- The America's WETLAND Foundation (AWF), in partnership with BHP and Resource Environmental Solutions (RES), today convened community, business and civic leaders at the Coastal Wetland Communities Adaptation Leadership Forum held at Nicholls State University to face the challenges of adapting to higher land loss predictions and rising sea levels.
Participants addressed opportunities for transitional and innovative projects that align with community goals and are important to achieving success with large-scale projects and assessed the adaptability of the region, taking a generational approach to sustaining culture, economies, and the environment.
Opening the forum, King Milling, board chairman of AWF, said, "In light of revised land loss maps that expand the probability of risk of sea level rise and storm surge, we examined what adaptation looks like and the importance of private sector investment and partnerships in projects that are consistent with and add value to the greater efforts of the state and parishes," Milling said.
The forum comes seven years after a first-in-the-nation series of resiliency forums were held by AWF along the Gulf, including one in Houma, sharing data from an Entergy-sponsored study that showed by zip code the vulnerability of infrastructure and communities.Today's forum took new land loss predictions into account and looked to the future for coastal wetland communities and their ability to remain resilient.
"In this region where I grew up, the effects of the rising tide and the land loss it brings show impacts on a daily basis," Valsin Marmillion, AWF managing director, said. "In South Louisiana we count our years by the generations of families who have given the unique culture to the area, be they the first people, Native Americans, or those with French or African roots.This forum asks the question as the first climate refugees emerge, 'How do we adapt to a changing ecosystem to remain a viable community?'"
Two recently announced restoration projects in Terrebonne Parish by the partnership of AWF, RES and BHP, showcased the positive impact private investment can have when NGOs and parishes work together to complement broader protection and restoration efforts.
"This Coastal Communities Adaptation Forum will address opportunities for transitional and innovative projects that align with parish goals and are important to achieving optimum success with large-scale projects. Our recent announcement of two projects in South Terrebonne, which are funded by BHP, falls into the category of private sector initiatives that support progress in coastal protection made by the parish," said Rachel Archer, BHP's General Manager for the Gulf of Mexico.
"As a company with deep Louisiana roots, we are proud to be part of this effort to encourage and ensure the private sector plays a meaningful role in an 'all of the above' strategy to fund and implement projects that protect our coastal wetlands," Elliott Bouillion, RES CEO, said. "The timing is right, as we're seeing the 'three legs of the stool' in place - an exchange of projects compatible with communities' master plans; a business community that is maturing its approach to corporate social responsibility (CSR) investments; and an experienced ecological restoration industry that can implement large, complex projects efficiently."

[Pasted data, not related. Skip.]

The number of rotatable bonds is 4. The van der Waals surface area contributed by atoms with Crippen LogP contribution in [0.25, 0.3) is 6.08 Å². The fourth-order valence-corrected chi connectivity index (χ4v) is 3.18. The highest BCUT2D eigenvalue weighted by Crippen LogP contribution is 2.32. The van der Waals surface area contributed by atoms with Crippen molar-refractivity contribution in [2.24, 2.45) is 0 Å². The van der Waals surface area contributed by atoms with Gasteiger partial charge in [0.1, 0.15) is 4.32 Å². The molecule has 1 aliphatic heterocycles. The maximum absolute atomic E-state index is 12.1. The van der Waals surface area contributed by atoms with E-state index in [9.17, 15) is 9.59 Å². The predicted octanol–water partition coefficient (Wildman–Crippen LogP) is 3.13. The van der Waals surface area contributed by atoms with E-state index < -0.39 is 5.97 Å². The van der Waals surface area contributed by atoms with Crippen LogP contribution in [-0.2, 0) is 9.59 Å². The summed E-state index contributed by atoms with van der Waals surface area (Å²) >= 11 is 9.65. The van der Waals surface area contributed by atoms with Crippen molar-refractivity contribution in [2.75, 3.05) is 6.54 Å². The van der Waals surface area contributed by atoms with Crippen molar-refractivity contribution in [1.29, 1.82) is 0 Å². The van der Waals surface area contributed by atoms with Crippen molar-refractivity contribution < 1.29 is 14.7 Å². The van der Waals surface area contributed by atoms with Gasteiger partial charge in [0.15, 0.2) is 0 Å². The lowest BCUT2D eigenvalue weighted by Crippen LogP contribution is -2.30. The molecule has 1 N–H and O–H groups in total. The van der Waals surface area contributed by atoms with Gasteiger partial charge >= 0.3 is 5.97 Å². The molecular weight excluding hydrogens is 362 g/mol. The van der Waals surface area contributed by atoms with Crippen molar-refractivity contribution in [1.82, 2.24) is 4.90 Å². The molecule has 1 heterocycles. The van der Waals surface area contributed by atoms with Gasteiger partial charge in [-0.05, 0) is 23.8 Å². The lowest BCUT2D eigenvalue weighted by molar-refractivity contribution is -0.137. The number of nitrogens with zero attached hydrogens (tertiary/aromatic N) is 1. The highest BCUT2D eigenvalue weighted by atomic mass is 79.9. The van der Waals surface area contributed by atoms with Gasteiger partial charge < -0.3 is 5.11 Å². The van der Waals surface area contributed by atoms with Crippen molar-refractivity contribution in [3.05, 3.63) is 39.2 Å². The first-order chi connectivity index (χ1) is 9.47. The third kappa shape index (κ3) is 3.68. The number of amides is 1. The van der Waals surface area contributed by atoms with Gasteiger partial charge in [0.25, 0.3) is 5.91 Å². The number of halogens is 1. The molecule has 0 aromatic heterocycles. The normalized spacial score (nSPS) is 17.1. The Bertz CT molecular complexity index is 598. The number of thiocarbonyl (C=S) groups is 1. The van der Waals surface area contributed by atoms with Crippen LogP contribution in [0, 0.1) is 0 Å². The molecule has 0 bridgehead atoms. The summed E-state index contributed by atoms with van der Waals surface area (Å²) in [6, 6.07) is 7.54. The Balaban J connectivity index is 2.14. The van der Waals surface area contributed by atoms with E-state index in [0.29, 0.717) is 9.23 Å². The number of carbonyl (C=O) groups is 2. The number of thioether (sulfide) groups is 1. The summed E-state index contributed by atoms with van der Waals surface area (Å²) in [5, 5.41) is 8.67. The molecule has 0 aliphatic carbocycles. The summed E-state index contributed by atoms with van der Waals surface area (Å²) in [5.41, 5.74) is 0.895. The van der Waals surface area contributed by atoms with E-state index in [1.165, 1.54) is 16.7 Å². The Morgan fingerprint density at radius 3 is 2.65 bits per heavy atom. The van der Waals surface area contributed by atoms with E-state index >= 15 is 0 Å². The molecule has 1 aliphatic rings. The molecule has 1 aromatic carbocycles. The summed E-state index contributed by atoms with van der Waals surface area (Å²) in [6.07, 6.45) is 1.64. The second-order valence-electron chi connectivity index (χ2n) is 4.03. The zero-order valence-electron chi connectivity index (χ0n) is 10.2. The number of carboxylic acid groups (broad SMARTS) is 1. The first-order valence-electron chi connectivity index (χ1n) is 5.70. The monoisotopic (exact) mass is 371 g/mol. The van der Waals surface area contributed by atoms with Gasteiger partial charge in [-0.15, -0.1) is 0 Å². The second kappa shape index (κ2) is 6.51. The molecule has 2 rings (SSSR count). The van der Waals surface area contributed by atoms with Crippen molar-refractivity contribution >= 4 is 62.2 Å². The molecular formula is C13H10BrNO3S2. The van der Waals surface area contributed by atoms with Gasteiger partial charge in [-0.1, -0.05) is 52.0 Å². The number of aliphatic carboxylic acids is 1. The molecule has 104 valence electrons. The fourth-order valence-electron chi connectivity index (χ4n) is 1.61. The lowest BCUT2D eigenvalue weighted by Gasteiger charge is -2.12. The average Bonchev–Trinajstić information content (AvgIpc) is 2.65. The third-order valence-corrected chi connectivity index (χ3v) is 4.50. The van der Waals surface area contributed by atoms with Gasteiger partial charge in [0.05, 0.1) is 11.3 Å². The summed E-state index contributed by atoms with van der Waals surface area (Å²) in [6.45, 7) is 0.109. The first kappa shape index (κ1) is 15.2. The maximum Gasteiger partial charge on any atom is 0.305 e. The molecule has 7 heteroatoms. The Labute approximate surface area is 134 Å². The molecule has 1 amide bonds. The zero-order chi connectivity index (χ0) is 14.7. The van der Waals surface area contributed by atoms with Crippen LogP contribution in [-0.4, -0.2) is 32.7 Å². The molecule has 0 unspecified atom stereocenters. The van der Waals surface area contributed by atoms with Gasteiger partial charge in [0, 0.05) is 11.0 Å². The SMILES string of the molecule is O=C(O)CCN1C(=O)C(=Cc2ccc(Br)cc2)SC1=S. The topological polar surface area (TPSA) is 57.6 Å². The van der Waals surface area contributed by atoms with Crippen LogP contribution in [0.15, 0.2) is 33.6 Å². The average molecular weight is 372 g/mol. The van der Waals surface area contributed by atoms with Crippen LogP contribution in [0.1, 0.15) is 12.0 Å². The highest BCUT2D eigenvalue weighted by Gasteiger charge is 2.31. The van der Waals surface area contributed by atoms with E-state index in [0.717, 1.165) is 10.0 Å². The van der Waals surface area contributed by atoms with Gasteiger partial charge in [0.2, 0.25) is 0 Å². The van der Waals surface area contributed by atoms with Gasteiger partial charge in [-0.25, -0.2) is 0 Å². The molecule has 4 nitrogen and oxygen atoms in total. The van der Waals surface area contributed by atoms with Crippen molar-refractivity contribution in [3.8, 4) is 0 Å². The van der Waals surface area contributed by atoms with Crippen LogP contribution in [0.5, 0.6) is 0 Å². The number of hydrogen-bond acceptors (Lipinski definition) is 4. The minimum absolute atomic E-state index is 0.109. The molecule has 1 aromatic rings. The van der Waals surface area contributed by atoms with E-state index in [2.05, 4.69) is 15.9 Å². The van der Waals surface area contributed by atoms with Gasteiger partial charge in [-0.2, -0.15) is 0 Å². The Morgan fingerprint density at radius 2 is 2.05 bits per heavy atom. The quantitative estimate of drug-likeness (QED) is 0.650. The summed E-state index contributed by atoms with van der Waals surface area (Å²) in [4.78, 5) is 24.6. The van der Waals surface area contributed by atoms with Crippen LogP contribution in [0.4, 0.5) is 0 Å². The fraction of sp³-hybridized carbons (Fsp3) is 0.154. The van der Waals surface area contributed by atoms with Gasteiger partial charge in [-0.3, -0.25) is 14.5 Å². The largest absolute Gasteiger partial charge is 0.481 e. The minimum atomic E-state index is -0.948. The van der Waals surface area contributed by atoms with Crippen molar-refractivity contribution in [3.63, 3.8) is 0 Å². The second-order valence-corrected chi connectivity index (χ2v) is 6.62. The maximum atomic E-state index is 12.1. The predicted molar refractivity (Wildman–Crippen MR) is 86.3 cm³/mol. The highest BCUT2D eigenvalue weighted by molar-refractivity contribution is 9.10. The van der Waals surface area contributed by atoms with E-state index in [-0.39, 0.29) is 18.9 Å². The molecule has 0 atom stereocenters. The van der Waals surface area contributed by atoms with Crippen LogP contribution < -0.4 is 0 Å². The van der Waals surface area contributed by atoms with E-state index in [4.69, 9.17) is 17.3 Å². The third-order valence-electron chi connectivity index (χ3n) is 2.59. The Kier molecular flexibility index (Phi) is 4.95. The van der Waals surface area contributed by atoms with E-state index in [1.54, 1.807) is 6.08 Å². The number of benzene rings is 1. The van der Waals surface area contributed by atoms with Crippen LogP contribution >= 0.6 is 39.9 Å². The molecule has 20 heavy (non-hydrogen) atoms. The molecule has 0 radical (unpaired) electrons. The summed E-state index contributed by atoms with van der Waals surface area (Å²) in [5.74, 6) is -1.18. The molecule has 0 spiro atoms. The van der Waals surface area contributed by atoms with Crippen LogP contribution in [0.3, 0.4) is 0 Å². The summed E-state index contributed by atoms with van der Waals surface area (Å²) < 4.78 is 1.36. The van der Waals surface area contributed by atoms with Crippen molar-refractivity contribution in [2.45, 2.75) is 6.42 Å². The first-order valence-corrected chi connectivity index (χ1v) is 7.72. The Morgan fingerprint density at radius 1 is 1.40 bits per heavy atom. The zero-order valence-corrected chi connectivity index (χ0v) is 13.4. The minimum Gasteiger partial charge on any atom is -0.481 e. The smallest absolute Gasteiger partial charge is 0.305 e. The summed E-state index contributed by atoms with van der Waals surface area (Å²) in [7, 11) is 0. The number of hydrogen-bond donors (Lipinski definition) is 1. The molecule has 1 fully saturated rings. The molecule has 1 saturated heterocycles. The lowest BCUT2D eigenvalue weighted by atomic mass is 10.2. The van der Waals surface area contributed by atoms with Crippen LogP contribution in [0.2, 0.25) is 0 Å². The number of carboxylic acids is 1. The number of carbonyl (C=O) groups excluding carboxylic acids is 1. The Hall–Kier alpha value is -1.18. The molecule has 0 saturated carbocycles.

John Doucet, Dean of the College of Arts and Sciences at Nicholls and a Lafourche Parish native, told participants the parishes of Lafourche and Terrebonne would ultimately define the adaptation generation just as the migration from the lower reaches of Terrebonne Parish are defining the current generation forced to retreat. "Let's keep our land and cultures alive by planning for our future generations and take advantage of our natural resources, whether through traditional employment in a working wetland or a restored ecosystem for ecotourism," Doucet said.
The two new private sector projects are a prelude to the launch of the Louisiana Coastal Exchange LCX, an expanding registry of privately-sponsored restoration initiatives, designed consistent with the state's coastal master plan as transitional projects to enhance biodiversity. The LCX is administered by the Foundation with an advisory panel of key coastal scientists and leaders, whose honorary co-chairs are Representatives Walt Leger, Louisiana Speaker Pro-tempore, and Jerome "Zee" Zeringue, who represents Terrebonne Parish.
"The citizens of my district are committed to our place here on earth," said Representative Zeringue. "We love our land, our culture, and our way of life and we understand, in no uncertain terms, that what we do for the rest of the nation is critical and must be sustained. We have taken the steps to help finance our own protection and are eager to work with private partnerships like BHP and RES and America's WETLAND to restore our natural environment as a line of defense for that protection.This is what it will take to stay resilient for future generations."
State Representative Walt Leger, said, "Projects through partnerships like the ones we have seen today can bolster larger efforts by the parishes and the state and can make the difference in holding the line in critical areas not covered by the master plan. The Louisiana Coastal Exchange (LCX) has tremendous potential to match projects deemed important and consistent with the plan with companies holding interests along our coast."
Click here for a copy of the program from the Forum
Check here for a copy of R. King Milling's Opening Remarks